Last Thursday morning, our well-clad group headed out of Vytegra and deeper into the heartland. The reason for our journey was a certain poet by the name of Nikolai Klyuev; his birthplace is none other than the unannounced village of . Klyuev's home, large by the standards of its time and place, now acts as the cultural center for the villagers. (I think we determined that the baby blue exterior was not the original color of the home.)
Yet this is not to determine a sketch of a surrendering village. Makachevo is visibly lasting. The women to whom we spoke--the local babushkas and future babushkas (and those future babushkas of even farther-off babushkas…)--expressed an enduring devotion to their Makachevo. A voice from our curious group asked what a favorite part of life in this village was: "Bce!" answered an aged woman in a fast breath. Many of the older residents visit their relocated children/grandchildren and, while doing so, swear to grow homesick for Makachevo by their first or second night away!
Based on our afternoon stay alone, I easily and eagerly trust this sentiment. It is an incredible place to be; it offers a coveted quietude. The frost covering the hay and the snow along the wood deposit nature across the congruous cabins. During our visit to Babushka Tania's, the warmth of her hospitality and of her stove (equally tangible), emitted a naturally contagious feeling of at-home-ness. It didn't hurt that the tea and food--like the atmosphere--were absolutely worth holding onto forever.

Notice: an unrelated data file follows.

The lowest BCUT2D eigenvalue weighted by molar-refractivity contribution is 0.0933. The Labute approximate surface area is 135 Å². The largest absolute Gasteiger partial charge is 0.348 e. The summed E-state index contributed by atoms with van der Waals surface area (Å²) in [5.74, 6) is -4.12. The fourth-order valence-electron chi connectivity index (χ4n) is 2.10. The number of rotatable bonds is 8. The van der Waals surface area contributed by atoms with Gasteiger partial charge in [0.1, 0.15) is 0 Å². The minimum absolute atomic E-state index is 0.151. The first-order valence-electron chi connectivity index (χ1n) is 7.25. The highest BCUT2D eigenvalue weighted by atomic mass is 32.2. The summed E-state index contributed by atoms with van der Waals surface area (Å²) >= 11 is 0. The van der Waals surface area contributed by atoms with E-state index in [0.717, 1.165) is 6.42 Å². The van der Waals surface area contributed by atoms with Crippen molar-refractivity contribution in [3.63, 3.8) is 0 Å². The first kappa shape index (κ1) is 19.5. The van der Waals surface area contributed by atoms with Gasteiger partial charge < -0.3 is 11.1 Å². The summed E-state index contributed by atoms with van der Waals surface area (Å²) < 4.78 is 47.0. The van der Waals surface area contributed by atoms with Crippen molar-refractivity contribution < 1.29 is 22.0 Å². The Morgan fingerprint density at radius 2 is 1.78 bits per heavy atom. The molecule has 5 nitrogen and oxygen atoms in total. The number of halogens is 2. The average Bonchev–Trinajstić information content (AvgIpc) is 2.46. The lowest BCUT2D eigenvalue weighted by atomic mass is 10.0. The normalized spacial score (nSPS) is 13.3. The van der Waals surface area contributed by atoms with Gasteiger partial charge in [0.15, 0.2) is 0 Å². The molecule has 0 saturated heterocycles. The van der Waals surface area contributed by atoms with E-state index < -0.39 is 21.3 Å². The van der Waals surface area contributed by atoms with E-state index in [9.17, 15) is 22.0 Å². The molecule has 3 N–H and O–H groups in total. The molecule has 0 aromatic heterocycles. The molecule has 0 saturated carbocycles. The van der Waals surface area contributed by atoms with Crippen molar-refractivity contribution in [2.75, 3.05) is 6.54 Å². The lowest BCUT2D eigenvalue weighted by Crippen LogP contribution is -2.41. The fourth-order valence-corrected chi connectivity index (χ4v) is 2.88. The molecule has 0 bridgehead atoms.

This trip has again and again been occasioning realizations about Russia and about ourselves. Andrew and I were discussing it over a lunch a few days ago--mainly, a sort of existential bafflement that underscores each moment of the trip. First, we zoom out of bodies and briefly imagine ourselves as points on a map; next, we invite in the hows, the whats, the whys for questioning (rather, they all come without explicit invitation and startle us); finally, we find no answers. Spring break in provincial Russia challenges the popular search for recognizable meaning in all that we do. Case and point: there is no rhyme or reason to how we all found ourselves on a spontaneous horse-and-sleigh ride through the village. But we sure did and we enjoyed it!